Once upon a time finger bowls were routinely presented with the check in expensive restaurants. To the average American, who probably never went to this type of restaurant, they were a great source of humor. Jokes typically involved an unsophisticated restaurant patron drinking water from the bowl or eating the lemon slices floating in it. The funny stories demonstrated the joy Americans take in spearing pretentiousness, a quality which finger bowls epitomized to many.
Like salad forks and menus in French, using finger bowls was an esoteric social custom that was certain to befuddle the average person. How many fingers do you put into the bowl at once? What do you do after you get your fingers wet? Must you use it at all?*
These questions would soon fade from American culture because the finger bowl was about to run afoul of history in the World War I era.
Yet in the decade before finger bowls met their downfall, the number of restaurants providing them actually increased. Live music and finger bowls were two amenities put forward as competitive attractions over places that didn’t have them. Some observers believed that because so many restaurants adopted finger bowls, it deprived them of the eliteness they once enjoyed and that this was a factor in their downfall.
Further warning signs of the finger bowl’s decline in status surfaced as early as 1908 when a veteran waiter confessed to a reporter that wise patrons should demand to witness their waiter filling the bowl. Otherwise, he warned, it was likely they’d get one with wastewater from a previous user fermenting in it.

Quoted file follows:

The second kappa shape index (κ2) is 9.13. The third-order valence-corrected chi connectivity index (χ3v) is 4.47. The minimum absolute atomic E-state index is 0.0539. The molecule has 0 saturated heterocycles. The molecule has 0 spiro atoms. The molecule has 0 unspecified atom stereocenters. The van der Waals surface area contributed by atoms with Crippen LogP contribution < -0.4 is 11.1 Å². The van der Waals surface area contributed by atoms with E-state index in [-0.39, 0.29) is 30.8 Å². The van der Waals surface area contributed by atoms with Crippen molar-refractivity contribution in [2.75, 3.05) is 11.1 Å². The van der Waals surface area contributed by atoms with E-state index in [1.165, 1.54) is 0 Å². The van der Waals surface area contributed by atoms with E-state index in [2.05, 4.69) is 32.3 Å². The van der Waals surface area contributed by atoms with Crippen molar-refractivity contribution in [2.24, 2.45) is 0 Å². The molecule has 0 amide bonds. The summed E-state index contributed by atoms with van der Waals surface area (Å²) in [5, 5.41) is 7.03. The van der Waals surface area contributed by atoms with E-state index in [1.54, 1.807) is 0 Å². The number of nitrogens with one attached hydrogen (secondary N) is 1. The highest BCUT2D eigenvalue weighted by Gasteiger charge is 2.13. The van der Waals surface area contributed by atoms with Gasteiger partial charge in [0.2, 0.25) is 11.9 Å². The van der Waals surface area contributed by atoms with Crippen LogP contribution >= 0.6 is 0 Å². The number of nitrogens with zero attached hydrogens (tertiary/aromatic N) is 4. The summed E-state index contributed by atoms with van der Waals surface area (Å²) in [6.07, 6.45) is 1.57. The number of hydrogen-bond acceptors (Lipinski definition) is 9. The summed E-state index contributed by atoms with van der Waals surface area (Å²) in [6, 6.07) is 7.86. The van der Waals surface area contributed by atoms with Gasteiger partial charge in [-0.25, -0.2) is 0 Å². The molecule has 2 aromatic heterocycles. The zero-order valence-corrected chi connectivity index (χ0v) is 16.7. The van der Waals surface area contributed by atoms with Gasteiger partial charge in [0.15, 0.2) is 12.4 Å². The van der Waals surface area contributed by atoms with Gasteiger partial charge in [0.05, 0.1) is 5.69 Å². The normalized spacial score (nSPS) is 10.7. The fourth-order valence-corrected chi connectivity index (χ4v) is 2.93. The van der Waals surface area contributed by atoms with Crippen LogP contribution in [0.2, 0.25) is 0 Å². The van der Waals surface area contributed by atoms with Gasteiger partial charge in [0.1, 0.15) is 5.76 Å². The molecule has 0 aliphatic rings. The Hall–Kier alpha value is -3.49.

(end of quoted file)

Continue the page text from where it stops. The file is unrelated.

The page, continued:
For reasons that are still mysterious to me, 1913 was a turning point in the fortunes of the finger bowl. The Buffalo NY health department launched an attack on brass bowls, which they claimed were in use in over half of the city’s restaurants. Glass bowls could be sanitized with boiling water but brass, said the health commissioner, could not. Omaha hotelier Rome Miller declared that modern guests were more germ conscious than ever before and wanted everything – tea, coffee cream, breakfast cereal – individually packaged. For guests desiring to wash their fingertips after dining, he recommended silver holders with disposable paper inserts.
Whether due to the influence of Rome Miller or not, the city of Omaha totally outlawed reusable finger bowls in 1915. The ordinance did make one exception – for finger bowls “made from paper or other substance which shall be delivered after being once used and not used or offered for use a second time.” The crusading Mr. Miller was further vindicated a couple of years later when he learned that a New Jersey paper company was supplying 263 leading hotels with sanitary paper finger bowls. “And so the finger bowl marches on,” he wrote, revealing a surprising dedication to its future.
But, for the most part, it was not to be. Glass, brass, or paper, all would be swept aside. World War I delivered the coup de grace when the Food Administration implored restaurants to do away with excess china, silver, and glassware, whether service plates, side dishes, salad forks, or finger bowls. The few straggler bowls that survived that era were wiped out by another such war order in 1943. Since then, high-end restaurants that serve food requiring a clean-up afterwards provide scented towels while lower-price establishments go with packaged towelettes.
© Jan Whitaker, 2011
*Dip one hand at a time and then dry your fingers on the napkin in your lap. Ignoring a finger bowl is a safe course.